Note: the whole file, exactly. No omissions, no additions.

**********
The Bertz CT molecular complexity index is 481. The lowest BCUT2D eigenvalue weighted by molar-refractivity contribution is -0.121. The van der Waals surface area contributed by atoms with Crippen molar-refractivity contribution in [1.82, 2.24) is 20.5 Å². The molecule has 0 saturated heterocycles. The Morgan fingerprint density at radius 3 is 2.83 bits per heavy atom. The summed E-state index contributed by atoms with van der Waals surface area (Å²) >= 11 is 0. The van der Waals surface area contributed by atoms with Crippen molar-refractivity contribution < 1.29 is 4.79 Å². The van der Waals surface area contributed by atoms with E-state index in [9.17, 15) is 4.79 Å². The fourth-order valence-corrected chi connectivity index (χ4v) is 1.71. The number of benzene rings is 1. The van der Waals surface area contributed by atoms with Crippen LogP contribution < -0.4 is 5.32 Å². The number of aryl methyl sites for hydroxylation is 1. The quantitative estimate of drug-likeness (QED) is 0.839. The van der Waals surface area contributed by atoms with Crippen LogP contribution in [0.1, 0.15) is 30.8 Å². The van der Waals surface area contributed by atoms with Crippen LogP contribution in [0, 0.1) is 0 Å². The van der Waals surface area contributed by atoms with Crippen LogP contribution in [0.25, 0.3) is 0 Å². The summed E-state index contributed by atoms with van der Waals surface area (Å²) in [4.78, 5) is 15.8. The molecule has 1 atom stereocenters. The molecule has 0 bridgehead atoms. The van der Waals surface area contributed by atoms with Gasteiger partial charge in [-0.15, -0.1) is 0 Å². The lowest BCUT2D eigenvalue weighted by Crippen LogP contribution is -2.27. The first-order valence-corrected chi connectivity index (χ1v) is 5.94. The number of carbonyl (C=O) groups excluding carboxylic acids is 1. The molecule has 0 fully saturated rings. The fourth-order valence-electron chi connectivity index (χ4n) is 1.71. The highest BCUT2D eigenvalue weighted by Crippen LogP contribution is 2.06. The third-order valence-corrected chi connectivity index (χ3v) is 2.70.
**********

The Bertz CT molecular complexity index is 481. The lowest BCUT2D eigenvalue weighted by molar-refractivity contribution is -0.121. The van der Waals surface area contributed by atoms with Crippen molar-refractivity contribution in [1.82, 2.24) is 20.5 Å². The molecule has 0 saturated heterocycles. The Morgan fingerprint density at radius 3 is 2.83 bits per heavy atom. The summed E-state index contributed by atoms with van der Waals surface area (Å²) >= 11 is 0. The van der Waals surface area contributed by atoms with Crippen molar-refractivity contribution < 1.29 is 4.79 Å². The van der Waals surface area contributed by atoms with E-state index in [9.17, 15) is 4.79 Å². The fourth-order valence-corrected chi connectivity index (χ4v) is 1.71. The number of benzene rings is 1. The van der Waals surface area contributed by atoms with Crippen LogP contribution < -0.4 is 5.32 Å². The number of aryl methyl sites for hydroxylation is 1. The quantitative estimate of drug-likeness (QED) is 0.839. The van der Waals surface area contributed by atoms with Crippen LogP contribution in [0.1, 0.15) is 30.8 Å². The van der Waals surface area contributed by atoms with Crippen LogP contribution in [0, 0.1) is 0 Å². The van der Waals surface area contributed by atoms with Crippen LogP contribution in [0.25, 0.3) is 0 Å². The summed E-state index contributed by atoms with van der Waals surface area (Å²) in [4.78, 5) is 15.8. The molecule has 1 atom stereocenters. The molecule has 0 bridgehead atoms. The van der Waals surface area contributed by atoms with Gasteiger partial charge in [-0.15, -0.1) is 0 Å². The lowest BCUT2D eigenvalue weighted by Crippen LogP contribution is -2.27. The first-order valence-corrected chi connectivity index (χ1v) is 5.94. The number of carbonyl (C=O) groups excluding carboxylic acids is 1. The molecule has 0 fully saturated rings. The fourth-order valence-electron chi connectivity index (χ4n) is 1.71. The highest BCUT2D eigenvalue weighted by Crippen LogP contribution is 2.06. The third-order valence-corrected chi connectivity index (χ3v) is 2.70.